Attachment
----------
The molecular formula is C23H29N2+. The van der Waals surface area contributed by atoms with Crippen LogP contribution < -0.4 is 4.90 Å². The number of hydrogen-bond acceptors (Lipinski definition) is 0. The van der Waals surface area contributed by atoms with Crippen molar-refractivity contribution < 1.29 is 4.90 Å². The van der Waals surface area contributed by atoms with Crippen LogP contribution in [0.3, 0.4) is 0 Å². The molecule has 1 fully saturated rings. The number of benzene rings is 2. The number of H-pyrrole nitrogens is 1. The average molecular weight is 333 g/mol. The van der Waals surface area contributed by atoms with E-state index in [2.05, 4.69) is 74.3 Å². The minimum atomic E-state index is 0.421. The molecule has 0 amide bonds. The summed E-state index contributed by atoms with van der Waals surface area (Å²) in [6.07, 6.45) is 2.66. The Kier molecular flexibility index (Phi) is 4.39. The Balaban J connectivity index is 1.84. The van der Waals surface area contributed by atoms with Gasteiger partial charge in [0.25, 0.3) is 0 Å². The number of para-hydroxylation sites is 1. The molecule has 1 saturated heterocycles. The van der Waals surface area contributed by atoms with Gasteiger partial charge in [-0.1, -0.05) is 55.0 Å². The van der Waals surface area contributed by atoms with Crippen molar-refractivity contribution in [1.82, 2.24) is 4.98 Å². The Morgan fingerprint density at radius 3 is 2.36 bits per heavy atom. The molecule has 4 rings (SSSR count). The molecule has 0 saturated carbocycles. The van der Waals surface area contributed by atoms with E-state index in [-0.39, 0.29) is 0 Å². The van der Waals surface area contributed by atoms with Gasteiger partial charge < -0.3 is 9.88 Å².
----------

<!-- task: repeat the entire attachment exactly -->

The molecular formula is C23H29N2+. The van der Waals surface area contributed by atoms with Crippen LogP contribution < -0.4 is 4.90 Å². The number of hydrogen-bond acceptors (Lipinski definition) is 0. The van der Waals surface area contributed by atoms with Crippen molar-refractivity contribution < 1.29 is 4.90 Å². The van der Waals surface area contributed by atoms with Crippen LogP contribution in [0.3, 0.4) is 0 Å². The molecule has 1 fully saturated rings. The number of benzene rings is 2. The number of H-pyrrole nitrogens is 1. The average molecular weight is 333 g/mol. The van der Waals surface area contributed by atoms with E-state index in [2.05, 4.69) is 74.3 Å². The minimum atomic E-state index is 0.421. The molecule has 0 amide bonds. The summed E-state index contributed by atoms with van der Waals surface area (Å²) in [6.07, 6.45) is 2.66. The Kier molecular flexibility index (Phi) is 4.39. The Balaban J connectivity index is 1.84. The van der Waals surface area contributed by atoms with Gasteiger partial charge in [0.25, 0.3) is 0 Å². The number of para-hydroxylation sites is 1. The molecule has 1 saturated heterocycles. The van der Waals surface area contributed by atoms with Gasteiger partial charge in [-0.1, -0.05) is 55.0 Å². The van der Waals surface area contributed by atoms with Crippen molar-refractivity contribution in [1.82, 2.24) is 4.98 Å². The Morgan fingerprint density at radius 3 is 2.36 bits per heavy atom. The molecule has 4 rings (SSSR count). The molecule has 0 saturated carbocycles. The van der Waals surface area contributed by atoms with E-state index in [-0.39, 0.29) is 0 Å². The van der Waals surface area contributed by atoms with Gasteiger partial charge < -0.3 is 9.88 Å².